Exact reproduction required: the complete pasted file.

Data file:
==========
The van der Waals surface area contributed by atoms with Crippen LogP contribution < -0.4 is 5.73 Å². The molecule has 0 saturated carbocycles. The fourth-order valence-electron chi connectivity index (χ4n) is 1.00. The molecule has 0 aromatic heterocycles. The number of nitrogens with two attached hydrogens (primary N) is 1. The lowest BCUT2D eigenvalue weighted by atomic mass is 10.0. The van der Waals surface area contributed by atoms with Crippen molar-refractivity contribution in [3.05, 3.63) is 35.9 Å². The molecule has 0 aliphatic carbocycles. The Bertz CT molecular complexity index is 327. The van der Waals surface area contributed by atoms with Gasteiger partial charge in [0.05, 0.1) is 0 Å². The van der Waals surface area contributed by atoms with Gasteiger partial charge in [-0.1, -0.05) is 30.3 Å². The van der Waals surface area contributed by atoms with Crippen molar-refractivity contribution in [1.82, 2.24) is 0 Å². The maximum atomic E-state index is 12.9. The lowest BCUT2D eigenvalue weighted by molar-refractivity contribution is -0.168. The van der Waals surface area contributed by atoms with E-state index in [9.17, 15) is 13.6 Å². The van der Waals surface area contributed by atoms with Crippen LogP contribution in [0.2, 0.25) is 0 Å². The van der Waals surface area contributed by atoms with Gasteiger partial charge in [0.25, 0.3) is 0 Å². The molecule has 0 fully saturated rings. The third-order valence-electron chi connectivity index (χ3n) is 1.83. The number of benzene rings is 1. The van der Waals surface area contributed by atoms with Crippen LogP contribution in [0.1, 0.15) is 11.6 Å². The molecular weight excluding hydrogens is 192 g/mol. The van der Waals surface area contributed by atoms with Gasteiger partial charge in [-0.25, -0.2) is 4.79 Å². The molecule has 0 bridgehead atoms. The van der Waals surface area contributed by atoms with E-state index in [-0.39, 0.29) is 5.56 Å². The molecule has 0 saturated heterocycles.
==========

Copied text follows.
The van der Waals surface area contributed by atoms with Crippen LogP contribution < -0.4 is 5.73 Å². The molecule has 0 saturated carbocycles. The fourth-order valence-electron chi connectivity index (χ4n) is 1.00. The molecule has 0 aromatic heterocycles. The number of nitrogens with two attached hydrogens (primary N) is 1. The lowest BCUT2D eigenvalue weighted by atomic mass is 10.0. The van der Waals surface area contributed by atoms with Crippen molar-refractivity contribution in [3.05, 3.63) is 35.9 Å². The molecule has 0 aliphatic carbocycles. The Bertz CT molecular complexity index is 327. The van der Waals surface area contributed by atoms with Gasteiger partial charge in [0.05, 0.1) is 0 Å². The van der Waals surface area contributed by atoms with Gasteiger partial charge in [-0.1, -0.05) is 30.3 Å². The van der Waals surface area contributed by atoms with Crippen molar-refractivity contribution in [1.82, 2.24) is 0 Å². The maximum atomic E-state index is 12.9. The lowest BCUT2D eigenvalue weighted by molar-refractivity contribution is -0.168. The van der Waals surface area contributed by atoms with E-state index in [9.17, 15) is 13.6 Å². The van der Waals surface area contributed by atoms with Crippen LogP contribution in [0.2, 0.25) is 0 Å². The van der Waals surface area contributed by atoms with Gasteiger partial charge in [0.25, 0.3) is 0 Å². The molecule has 0 fully saturated rings. The third-order valence-electron chi connectivity index (χ3n) is 1.83. The number of benzene rings is 1. The van der Waals surface area contributed by atoms with Crippen LogP contribution in [0.1, 0.15) is 11.6 Å². The molecular weight excluding hydrogens is 192 g/mol. The van der Waals surface area contributed by atoms with Gasteiger partial charge in [-0.25, -0.2) is 4.79 Å². The molecule has 0 bridgehead atoms. The van der Waals surface area contributed by atoms with E-state index in [-0.39, 0.29) is 5.56 Å². The molecule has 0 saturated heterocycles.